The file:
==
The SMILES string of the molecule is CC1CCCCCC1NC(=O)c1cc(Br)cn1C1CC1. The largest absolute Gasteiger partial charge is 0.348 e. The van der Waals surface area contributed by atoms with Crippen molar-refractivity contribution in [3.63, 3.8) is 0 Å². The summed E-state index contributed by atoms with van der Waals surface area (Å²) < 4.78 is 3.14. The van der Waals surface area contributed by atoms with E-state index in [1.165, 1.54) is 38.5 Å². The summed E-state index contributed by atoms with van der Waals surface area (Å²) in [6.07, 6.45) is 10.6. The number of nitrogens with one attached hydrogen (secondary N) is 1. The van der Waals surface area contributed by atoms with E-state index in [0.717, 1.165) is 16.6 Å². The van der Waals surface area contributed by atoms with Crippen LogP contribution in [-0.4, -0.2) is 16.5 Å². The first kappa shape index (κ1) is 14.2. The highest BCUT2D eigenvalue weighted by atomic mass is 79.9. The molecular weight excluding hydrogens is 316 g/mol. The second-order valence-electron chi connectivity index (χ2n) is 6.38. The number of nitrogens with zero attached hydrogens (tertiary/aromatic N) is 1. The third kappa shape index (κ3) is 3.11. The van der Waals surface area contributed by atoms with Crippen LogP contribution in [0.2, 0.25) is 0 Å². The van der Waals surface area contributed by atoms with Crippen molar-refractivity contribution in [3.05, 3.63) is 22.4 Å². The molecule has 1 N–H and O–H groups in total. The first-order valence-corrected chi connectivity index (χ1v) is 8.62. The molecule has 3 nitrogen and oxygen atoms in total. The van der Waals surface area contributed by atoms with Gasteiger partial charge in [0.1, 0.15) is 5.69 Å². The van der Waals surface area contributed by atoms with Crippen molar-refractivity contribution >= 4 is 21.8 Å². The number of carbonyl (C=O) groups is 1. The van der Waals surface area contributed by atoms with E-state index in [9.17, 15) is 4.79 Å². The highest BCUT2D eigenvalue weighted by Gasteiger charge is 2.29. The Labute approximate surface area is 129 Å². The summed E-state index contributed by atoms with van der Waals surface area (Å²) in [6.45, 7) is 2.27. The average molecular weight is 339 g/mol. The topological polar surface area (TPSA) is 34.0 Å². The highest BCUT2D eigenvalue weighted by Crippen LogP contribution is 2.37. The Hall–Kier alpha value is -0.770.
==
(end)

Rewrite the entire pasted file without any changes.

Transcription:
The SMILES string of the molecule is CC1CCCCCC1NC(=O)c1cc(Br)cn1C1CC1. The largest absolute Gasteiger partial charge is 0.348 e. The van der Waals surface area contributed by atoms with Crippen molar-refractivity contribution in [3.63, 3.8) is 0 Å². The summed E-state index contributed by atoms with van der Waals surface area (Å²) < 4.78 is 3.14. The van der Waals surface area contributed by atoms with E-state index in [1.165, 1.54) is 38.5 Å². The summed E-state index contributed by atoms with van der Waals surface area (Å²) in [6.07, 6.45) is 10.6. The number of nitrogens with one attached hydrogen (secondary N) is 1. The van der Waals surface area contributed by atoms with E-state index in [0.717, 1.165) is 16.6 Å². The van der Waals surface area contributed by atoms with Crippen LogP contribution in [-0.4, -0.2) is 16.5 Å². The first kappa shape index (κ1) is 14.2. The highest BCUT2D eigenvalue weighted by atomic mass is 79.9. The molecular weight excluding hydrogens is 316 g/mol. The second-order valence-electron chi connectivity index (χ2n) is 6.38. The number of nitrogens with zero attached hydrogens (tertiary/aromatic N) is 1. The third kappa shape index (κ3) is 3.11. The van der Waals surface area contributed by atoms with Crippen LogP contribution in [0.2, 0.25) is 0 Å². The van der Waals surface area contributed by atoms with Crippen molar-refractivity contribution in [3.05, 3.63) is 22.4 Å². The molecule has 1 N–H and O–H groups in total. The first-order valence-corrected chi connectivity index (χ1v) is 8.62. The molecule has 3 nitrogen and oxygen atoms in total. The van der Waals surface area contributed by atoms with Gasteiger partial charge in [0.1, 0.15) is 5.69 Å². The van der Waals surface area contributed by atoms with Crippen molar-refractivity contribution >= 4 is 21.8 Å². The number of carbonyl (C=O) groups is 1. The van der Waals surface area contributed by atoms with E-state index in [9.17, 15) is 4.79 Å². The highest BCUT2D eigenvalue weighted by Gasteiger charge is 2.29. The Labute approximate surface area is 129 Å². The summed E-state index contributed by atoms with van der Waals surface area (Å²) in [6.45, 7) is 2.27. The average molecular weight is 339 g/mol. The topological polar surface area (TPSA) is 34.0 Å². The highest BCUT2D eigenvalue weighted by Crippen LogP contribution is 2.37. The Hall–Kier alpha value is -0.770.